Definition of baguette in English:

baguette

Line breaks: ba|guette
Pronunciation: /baˈgɛt
 
/

noun

  • 1A long, narrow French loaf.
    More example sentences
    • All-butter croissants, crusty French baguettes, Mediterranean ciabatta rolls, Danish pastries and choccacino rolls are all baked by their own unique computer programmes in the new ovens.
    • If you are seriously on the hoof, then you can have sandwiches, freshly made as you watch, with ciabatta, focaccia, or baguettes.
    • Look for long loaves of Italian country-style bread, about 4 inches across, for making these toasts, or substitute large baguettes of French bread.
  • 2 [often as modifier] A gem, especially a diamond, cut in a long rectangular shape: a baguette diamond
    More example sentences
    • This classic timepiece is adorned with 32 baguette diamonds on the case and 232 on the bracelet - all Top Wesselton stones and all hand set.
    • ‘Art Deco was the first to come out with baguette diamonds, anything that had a straight line, triangles, trapezoids,’ he continued.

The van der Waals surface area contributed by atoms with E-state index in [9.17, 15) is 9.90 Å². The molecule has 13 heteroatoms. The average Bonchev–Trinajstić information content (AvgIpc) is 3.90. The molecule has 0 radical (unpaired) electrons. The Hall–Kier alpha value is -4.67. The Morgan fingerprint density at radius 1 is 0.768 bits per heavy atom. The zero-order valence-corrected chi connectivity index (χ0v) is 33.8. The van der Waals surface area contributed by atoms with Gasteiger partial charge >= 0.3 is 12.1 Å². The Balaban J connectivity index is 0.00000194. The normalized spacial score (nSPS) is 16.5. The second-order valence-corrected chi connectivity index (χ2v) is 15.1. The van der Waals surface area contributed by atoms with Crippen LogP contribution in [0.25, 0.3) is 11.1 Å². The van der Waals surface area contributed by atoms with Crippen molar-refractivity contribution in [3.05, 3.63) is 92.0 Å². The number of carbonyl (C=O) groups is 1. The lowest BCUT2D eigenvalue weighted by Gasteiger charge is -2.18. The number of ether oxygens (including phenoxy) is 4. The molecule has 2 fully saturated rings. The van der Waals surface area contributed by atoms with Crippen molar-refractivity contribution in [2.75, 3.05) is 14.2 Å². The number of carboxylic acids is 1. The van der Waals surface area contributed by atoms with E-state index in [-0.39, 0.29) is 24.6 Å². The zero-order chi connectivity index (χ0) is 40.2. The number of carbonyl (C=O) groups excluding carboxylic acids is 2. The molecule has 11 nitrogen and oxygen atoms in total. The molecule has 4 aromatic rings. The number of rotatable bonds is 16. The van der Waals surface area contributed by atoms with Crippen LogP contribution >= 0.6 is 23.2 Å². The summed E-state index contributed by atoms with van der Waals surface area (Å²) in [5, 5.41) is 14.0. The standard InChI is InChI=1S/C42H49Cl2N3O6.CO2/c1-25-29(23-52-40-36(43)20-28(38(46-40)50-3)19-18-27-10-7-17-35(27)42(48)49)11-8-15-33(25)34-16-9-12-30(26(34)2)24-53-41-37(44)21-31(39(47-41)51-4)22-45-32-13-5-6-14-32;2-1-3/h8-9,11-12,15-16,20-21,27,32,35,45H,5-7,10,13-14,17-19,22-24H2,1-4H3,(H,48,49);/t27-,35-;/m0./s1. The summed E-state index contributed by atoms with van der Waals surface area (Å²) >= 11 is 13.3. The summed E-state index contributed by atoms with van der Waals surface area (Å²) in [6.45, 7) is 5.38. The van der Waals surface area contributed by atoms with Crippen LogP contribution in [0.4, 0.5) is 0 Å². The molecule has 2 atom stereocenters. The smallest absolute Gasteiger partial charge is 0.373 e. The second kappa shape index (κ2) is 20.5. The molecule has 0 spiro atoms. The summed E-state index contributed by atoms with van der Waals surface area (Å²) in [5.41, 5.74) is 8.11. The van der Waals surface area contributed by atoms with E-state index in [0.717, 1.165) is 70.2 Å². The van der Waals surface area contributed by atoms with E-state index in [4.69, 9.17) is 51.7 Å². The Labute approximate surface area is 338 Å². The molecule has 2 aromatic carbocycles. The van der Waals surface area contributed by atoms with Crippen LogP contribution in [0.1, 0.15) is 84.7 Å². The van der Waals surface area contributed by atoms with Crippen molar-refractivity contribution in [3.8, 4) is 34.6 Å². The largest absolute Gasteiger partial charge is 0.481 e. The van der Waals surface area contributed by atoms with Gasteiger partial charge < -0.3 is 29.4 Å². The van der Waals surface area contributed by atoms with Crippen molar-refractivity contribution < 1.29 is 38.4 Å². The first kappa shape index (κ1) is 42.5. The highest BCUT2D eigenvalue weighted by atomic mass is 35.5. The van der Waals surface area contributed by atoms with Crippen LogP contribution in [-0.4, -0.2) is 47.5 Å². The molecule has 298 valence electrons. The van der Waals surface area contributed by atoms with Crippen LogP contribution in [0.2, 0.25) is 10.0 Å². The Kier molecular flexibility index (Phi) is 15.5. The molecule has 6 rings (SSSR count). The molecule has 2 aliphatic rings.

• There are four tapered baguette diamonds set in two prong heads.
  • 3 Architecture A small moulding, semicircular in section.
    More example sentences
    • TERRART® Baguette are ceramic pipes with square, circular or oblong cross-sections, which can also be made as curved elements or as double baguettes on request.
    • A small moulding with a semicircular profile, a bead, sometimes called a roundel or a baguette.
  • 4A slim, rectangular handbag with a short strap.
    More example sentences
    • This year the bowling bag replaced the Fendi baguette as the handbag of the season: but my version is from M & S, and cost just £3 in a sale.
    • The baguette endures - the little bag that tucks under your arm may not be cutting edge, but inches to classic status.
    • Their range extends from luxury leather bags in baguette and tote styles to the new ‘Ruk Sak’, a woven shoulder bag ‘perfect for high days and holidays’.

Origin

early 18th century (in sense 3): from French, from Italian bacchetto, diminutive of bacchio, from Latin baculum 'staff'. sense 1 and sense 2 date from the 20th century.

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Pronunciation: skōSH
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a small amount; a little